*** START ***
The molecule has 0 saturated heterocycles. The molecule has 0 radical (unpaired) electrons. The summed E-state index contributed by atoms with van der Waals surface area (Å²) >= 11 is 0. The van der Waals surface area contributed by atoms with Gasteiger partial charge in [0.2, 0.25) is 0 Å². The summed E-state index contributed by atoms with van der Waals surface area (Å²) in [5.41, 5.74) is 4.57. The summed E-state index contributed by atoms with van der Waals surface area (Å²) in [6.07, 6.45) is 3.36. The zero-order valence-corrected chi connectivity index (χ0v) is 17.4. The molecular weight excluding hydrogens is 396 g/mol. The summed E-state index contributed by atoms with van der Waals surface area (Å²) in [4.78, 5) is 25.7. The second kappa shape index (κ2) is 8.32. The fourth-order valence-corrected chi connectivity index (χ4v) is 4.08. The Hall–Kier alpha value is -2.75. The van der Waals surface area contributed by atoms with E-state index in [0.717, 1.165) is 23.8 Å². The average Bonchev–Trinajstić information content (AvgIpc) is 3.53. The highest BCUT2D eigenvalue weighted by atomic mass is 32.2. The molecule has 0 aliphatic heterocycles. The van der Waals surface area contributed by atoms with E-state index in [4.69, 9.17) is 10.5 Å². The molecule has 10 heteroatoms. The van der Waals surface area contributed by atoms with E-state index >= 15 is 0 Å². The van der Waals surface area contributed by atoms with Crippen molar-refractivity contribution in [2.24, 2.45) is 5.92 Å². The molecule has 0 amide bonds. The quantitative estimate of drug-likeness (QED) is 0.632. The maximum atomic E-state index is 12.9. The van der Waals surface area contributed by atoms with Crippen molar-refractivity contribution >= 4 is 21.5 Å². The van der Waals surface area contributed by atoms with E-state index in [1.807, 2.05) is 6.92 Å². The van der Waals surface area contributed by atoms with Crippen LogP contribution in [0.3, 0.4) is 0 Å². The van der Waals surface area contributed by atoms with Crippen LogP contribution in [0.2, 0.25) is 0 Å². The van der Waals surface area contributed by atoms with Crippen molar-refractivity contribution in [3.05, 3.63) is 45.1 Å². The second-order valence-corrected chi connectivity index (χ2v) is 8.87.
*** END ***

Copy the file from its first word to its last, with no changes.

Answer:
The molecule has 0 saturated heterocycles. The molecule has 0 radical (unpaired) electrons. The summed E-state index contributed by atoms with van der Waals surface area (Å²) >= 11 is 0. The van der Waals surface area contributed by atoms with Gasteiger partial charge in [0.2, 0.25) is 0 Å². The summed E-state index contributed by atoms with van der Waals surface area (Å²) in [5.41, 5.74) is 4.57. The summed E-state index contributed by atoms with van der Waals surface area (Å²) in [6.07, 6.45) is 3.36. The zero-order valence-corrected chi connectivity index (χ0v) is 17.4. The molecular weight excluding hydrogens is 396 g/mol. The summed E-state index contributed by atoms with van der Waals surface area (Å²) in [4.78, 5) is 25.7. The second kappa shape index (κ2) is 8.32. The fourth-order valence-corrected chi connectivity index (χ4v) is 4.08. The Hall–Kier alpha value is -2.75. The van der Waals surface area contributed by atoms with E-state index in [0.717, 1.165) is 23.8 Å². The average Bonchev–Trinajstić information content (AvgIpc) is 3.53. The highest BCUT2D eigenvalue weighted by atomic mass is 32.2. The molecule has 0 aliphatic heterocycles. The van der Waals surface area contributed by atoms with E-state index in [4.69, 9.17) is 10.5 Å². The molecule has 10 heteroatoms. The van der Waals surface area contributed by atoms with E-state index >= 15 is 0 Å². The van der Waals surface area contributed by atoms with Crippen molar-refractivity contribution in [2.24, 2.45) is 5.92 Å². The molecule has 0 amide bonds. The quantitative estimate of drug-likeness (QED) is 0.632. The maximum atomic E-state index is 12.9. The van der Waals surface area contributed by atoms with Crippen molar-refractivity contribution >= 4 is 21.5 Å². The van der Waals surface area contributed by atoms with E-state index in [1.807, 2.05) is 6.92 Å². The van der Waals surface area contributed by atoms with Crippen LogP contribution in [0.3, 0.4) is 0 Å². The van der Waals surface area contributed by atoms with Crippen LogP contribution in [0.2, 0.25) is 0 Å². The van der Waals surface area contributed by atoms with Crippen molar-refractivity contribution in [3.05, 3.63) is 45.1 Å². The second-order valence-corrected chi connectivity index (χ2v) is 8.87.